Hezbollah leader Sayyed Hassan Nasrallah defiantly challenged the Gulf Cooperation Council's (GCC) official declaration of his group as a terrorist organization, saying Saudi Arabia is the real loser because it lacks the backing of many Arab countries.
On March 6, in his first response to the GCC's pronouncement March 2, Hezbollah Secretary-General Nasrallah doubled down on his criticism of Saudi Arabia, indicating he is undeterred.
His reaction, however, may not necessarily trigger tension in Lebanon.
Speaking via video from Ansar, Lebanon, Nasrallah implied that the reaction of the Arab people toward the GCC decision was a defeat for Riyadh.
The GCC consists of six monarchies: Saudia Arabia, the United Arab Emirates, Bahrain, Kuwait, Qatar and Oman. However, many prominent figures from across the Arab world rejected the decision, citing Hezbollah's role in fighting Israeli occupation and liberating Lebanese territory. Those figures included the leader of the Ennahda Islamic movement in Tunisia, Rachid Ghannouchi, and the founder of the Popular Current in Egypt, Hamdeen Sabahi.
Nasrallah also noted that there was no consensus on the topic at the March 2 meeting in Tunisia of the Arab interior ministers. When that meeting ended with an official statement designating Hezbollah as a terrorist organization, both Lebanon and Iraq objected and Algeria dissociated itself. Tunisia's minister signed the statement, but the country's president later rejected the terrorism label.
Nasrallah seems to be focusing on Tunisia to help emphasize that Riyadh does not speak on behalf of the “predominantly Sunni” Arab states.
The Hezbollah leader said Saudi Arabia is failing in Yemen, Syria, Lebanon and Bahrain and appeared to mock Riyadh. “I understand the Saudi anger,” he said. “When one fails, he becomes angry — the least he could do is get angry.”
A source close to Hezbollah who spoke to Al-Monitor on condition of anonymity said Nasrallah’s statements reflect “a form of psychological warfare, similar to the method employed against Israel, by highlighting Hezbollah’s strengths and Saudi Arabia’s weaknesses.”
According to Riad Kahwaji, CEO of the Institute for Near East and Gulf Military Analysis (INEGMA), Saudi Arabia “will work on getting the Arab League to adopt the same [terrorist] designation during the upcoming summit to be held in Mauritania” on April 7. He further told Al-Monitor that Riyadh may work on a “similar measure to be adopted at the United Nations.”
Hezbollah is already considered a terrorist organization by the United States and many of its Western allies.
Riyadh views Hezbollah as a central player in the Iranian-led Shiite regional axis, which includes Iraq and Syria. Riyadh's sentiment against Hezbollah appears to reflect an escalation against this regional bloc as a whole, which became more evident as the nuclear agreement between Iran and six world powers went into effect Jan. 16.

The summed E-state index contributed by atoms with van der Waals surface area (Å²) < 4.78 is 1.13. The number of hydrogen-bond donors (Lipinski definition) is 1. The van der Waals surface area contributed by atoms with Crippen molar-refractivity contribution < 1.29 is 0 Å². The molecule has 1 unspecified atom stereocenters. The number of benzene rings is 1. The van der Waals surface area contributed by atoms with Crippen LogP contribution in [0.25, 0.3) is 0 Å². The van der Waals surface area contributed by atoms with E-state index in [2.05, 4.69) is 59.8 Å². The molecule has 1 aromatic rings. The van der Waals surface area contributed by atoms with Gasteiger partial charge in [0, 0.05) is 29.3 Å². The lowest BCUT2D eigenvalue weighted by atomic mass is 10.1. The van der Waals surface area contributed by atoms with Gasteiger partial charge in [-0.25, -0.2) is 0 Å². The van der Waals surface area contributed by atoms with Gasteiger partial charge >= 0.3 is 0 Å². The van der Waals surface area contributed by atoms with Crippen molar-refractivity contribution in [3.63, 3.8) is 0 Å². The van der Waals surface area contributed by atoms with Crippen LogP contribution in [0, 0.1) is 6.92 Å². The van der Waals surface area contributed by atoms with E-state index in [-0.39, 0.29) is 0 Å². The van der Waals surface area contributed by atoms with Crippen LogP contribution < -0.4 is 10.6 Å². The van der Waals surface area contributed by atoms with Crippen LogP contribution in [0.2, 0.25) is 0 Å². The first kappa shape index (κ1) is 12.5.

Earlier in January, Saudi Arabia cut diplomatic ties with Iran, which it said was in response to the attack by Iranian protesters on its embassy in Tehran. The real reason, however, may very well be related to Saudi Arabia’s frustration with the nuclear deal.
The latest measures toward Lebanon, the escalation toward Hezbollah and the significant Saudi setbacks in the proxy wars in Syria and Yemen all seem to reflect the latest round in the intensifying feud between Riyadh and the Iranian-led regional axis.
However, it is not clear what more Riyadh can do against Hezbollah, nor does Riyadh seem likely to succeed in isolating the movement in Lebanon.
A United Nations measure against Hezbollah may be difficult, as 40 UN countries contribute to UN Interim Forces in Lebanon peacekeeping troops, which number more than 12,000. These troops are deployed with the consent of Hezbollah, and a UN measure against the group could create serious complications, particularly in the pro-Hezbollah turf of south Lebanon.
Meanwhile, there appears to be a consensus that the “no holds barred” match between Hezbollah and Riyadh will not inflame tensions in Lebanon. The Hezbollah official said, “The final decision on whether or not to escalate in Lebanon does not rest with the Saudis, but rather with the Americans,” adding that the Americans “do not want escalation in Lebanon.”
According to INEGMA's Kahwaji, the pro-Saudi March 14 bloc in Lebanon not only has ties with Riyadh, but also with countries “like the US and France who do not share with Saudi Arabia the exact same policy toward Lebanon.”
The major US concern regarding Lebanon is to prevent the Islamic State (IS) from expanding there from Syria. On Jan. 22, the head of the US Central Command, Gen. Lloyd Austin, visited Lebanon and pledged support for the Lebanese army, which has been engaged in border clashes with militants.
What supports the notion that the West is against escalation in Lebanon is that Lebanese Interior Minister Nouhad Machnouk, who objected to the terrorist designation of Hezbollah in Tunisia, is a member of the pro-Saudi Future Movement. In addition, the leader of the movement, Saad Hariri, announced March 2 that bilateral dialogue with Hezbollah will continue, despite the rising tensions between Riyadh and Hezbollah.
That, along with the US stance, increases the likelihood that Lebanon will be spared for now from the repercussions of the Hezbollah-Saudi spat.
While Saudi Arabia may view Lebanon as the latest arena in which to settle scores with the Iranian-led axis, the kingdom's Western allies appear keen to maintain Lebanon's stability. They want to preserve what remains of the functioning Lebanese institutions, particularly the Lebanese government headed by Prime Minister Tammam Salam, who is calling for Hezbollah to improve its ties with Saudi Arabia.
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